Students who have completed ITA 202 by May 2019 will have the opportunity to take two advanced-level courses that aim at integrating coursework and group and individual urban explorations. Both courses are entirely grounded in local history, art, literature, and natural landscape. These courses will involve classroom instruction as well as field trips, hikes, and interactions with local people. Students completing these courses will receive two F&M credits, which count as electives for the Italian minor and the major (both Italian and Italian Studies tracks). More advanced students can also engage in independent research projects. Interested students should consult program faculty to discuss opportunities suited to them.
ITA 341: Florence, Capital of the Renaissance. This course involves readings in medieval and Renaissance literature, as well as "hands-on" learning components involving cultural visits, map-making, and the collaborative creation of a literary guide to the city as the final project, in collaboration with the intermediate students.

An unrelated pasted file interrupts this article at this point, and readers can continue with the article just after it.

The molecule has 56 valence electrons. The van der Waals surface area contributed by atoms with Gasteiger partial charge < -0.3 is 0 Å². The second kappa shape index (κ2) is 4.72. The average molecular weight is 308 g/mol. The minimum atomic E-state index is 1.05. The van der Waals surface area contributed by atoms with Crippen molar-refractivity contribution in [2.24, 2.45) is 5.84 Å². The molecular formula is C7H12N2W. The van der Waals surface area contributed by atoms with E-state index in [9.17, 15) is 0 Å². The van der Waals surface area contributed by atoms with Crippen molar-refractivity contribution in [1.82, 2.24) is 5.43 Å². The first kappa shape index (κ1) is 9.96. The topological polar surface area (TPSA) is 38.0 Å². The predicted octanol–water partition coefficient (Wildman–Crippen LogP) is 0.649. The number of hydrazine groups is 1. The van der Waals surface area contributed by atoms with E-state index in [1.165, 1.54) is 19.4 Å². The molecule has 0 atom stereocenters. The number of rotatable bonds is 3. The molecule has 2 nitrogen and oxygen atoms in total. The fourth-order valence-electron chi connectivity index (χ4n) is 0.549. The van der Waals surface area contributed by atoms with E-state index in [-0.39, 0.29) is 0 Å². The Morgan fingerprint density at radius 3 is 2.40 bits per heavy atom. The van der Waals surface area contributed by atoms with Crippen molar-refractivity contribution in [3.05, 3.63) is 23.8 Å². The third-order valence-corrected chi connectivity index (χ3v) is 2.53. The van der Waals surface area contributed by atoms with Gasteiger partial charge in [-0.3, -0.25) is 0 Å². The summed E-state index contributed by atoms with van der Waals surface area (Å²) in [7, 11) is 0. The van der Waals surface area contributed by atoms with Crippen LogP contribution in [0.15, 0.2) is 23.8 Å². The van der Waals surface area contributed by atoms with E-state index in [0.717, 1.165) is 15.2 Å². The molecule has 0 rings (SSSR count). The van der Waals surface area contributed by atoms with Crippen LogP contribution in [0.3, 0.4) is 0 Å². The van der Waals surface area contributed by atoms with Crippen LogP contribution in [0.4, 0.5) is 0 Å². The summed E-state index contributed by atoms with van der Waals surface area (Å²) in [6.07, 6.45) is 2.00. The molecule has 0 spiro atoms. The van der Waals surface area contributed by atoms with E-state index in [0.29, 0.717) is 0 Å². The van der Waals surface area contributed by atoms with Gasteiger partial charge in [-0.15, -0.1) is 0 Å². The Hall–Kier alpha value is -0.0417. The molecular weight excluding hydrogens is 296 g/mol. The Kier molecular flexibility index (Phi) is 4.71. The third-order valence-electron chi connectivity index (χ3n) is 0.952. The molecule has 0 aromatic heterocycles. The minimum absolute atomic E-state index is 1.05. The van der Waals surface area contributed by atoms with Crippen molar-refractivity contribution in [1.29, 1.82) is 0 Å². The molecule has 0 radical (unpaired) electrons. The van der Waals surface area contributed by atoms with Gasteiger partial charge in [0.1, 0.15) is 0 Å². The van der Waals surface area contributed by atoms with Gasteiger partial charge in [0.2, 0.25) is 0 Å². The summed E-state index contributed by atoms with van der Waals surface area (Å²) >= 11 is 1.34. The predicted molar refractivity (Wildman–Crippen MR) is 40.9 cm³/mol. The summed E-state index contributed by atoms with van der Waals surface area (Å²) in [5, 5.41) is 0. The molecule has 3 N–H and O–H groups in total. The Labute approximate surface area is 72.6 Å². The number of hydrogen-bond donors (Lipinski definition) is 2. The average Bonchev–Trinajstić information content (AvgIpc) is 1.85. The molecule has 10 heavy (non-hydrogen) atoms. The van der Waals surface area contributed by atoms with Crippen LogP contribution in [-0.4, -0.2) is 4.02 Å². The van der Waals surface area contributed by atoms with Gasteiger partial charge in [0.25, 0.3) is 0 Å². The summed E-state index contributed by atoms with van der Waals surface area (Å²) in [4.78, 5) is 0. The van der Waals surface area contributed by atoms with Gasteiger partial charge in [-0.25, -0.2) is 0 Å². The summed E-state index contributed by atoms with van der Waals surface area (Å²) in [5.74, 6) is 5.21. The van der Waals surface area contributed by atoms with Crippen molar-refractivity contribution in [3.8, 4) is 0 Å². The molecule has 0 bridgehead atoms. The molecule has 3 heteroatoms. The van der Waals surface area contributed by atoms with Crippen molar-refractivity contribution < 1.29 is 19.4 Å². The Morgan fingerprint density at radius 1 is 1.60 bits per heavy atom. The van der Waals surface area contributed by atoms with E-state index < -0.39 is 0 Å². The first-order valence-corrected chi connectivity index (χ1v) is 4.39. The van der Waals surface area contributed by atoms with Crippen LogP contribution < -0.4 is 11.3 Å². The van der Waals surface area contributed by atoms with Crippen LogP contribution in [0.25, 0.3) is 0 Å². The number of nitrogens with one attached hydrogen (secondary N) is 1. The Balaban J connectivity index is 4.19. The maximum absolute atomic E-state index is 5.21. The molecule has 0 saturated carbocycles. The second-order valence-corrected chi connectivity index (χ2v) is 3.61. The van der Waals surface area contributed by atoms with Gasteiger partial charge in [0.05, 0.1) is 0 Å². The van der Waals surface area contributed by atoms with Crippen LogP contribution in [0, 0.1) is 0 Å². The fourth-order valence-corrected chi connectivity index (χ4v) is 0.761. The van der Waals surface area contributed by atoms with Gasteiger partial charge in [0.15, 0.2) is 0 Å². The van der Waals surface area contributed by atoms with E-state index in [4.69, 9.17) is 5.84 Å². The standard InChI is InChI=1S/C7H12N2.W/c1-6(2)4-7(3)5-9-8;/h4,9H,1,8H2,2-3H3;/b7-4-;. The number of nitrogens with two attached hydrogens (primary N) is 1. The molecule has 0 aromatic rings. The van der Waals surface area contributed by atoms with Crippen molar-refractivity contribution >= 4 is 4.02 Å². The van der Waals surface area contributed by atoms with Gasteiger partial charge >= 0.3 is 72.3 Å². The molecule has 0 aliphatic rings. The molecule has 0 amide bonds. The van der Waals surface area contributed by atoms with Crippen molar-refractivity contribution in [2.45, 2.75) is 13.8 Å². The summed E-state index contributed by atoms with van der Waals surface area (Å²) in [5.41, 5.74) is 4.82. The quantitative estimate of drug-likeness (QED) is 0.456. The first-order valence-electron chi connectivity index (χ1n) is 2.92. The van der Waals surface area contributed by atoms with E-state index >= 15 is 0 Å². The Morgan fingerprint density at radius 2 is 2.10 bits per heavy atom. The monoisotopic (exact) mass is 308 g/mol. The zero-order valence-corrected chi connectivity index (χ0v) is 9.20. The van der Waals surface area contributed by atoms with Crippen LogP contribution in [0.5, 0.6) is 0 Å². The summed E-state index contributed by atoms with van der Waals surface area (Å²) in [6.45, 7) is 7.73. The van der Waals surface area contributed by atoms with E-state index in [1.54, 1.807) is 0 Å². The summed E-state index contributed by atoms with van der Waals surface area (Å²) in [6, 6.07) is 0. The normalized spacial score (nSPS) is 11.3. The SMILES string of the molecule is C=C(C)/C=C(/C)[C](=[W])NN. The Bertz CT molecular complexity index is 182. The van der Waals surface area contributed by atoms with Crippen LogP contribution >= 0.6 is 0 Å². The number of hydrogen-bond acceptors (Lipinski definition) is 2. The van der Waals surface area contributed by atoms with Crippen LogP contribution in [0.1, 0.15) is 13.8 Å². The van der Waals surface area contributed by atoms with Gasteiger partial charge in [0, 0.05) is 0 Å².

ITA 340: Landscapes of Tuscany. This course focuses on Vicchio and the Mugello Valley, and includes historical, artistic, and literary components (20th-century literature, with poetry by Dino Campana, literary prose by Sibilla Aleramo, and readings by medieval and Renaissance authors including Dante Alighieri, Giovanni Boccaccio, and Giorgio Vasari). The course includes excursions (to Scarperia, Borgo San Lorenzo, Palazzuolo, the Medici castle of Trebbio, and the Apennine mountains), which students prepare in advance by doing historical and art-historical research in local libraries and giving presentations. Students will take a midterm and a final exam, each with a written and an oral component to prepare in advance.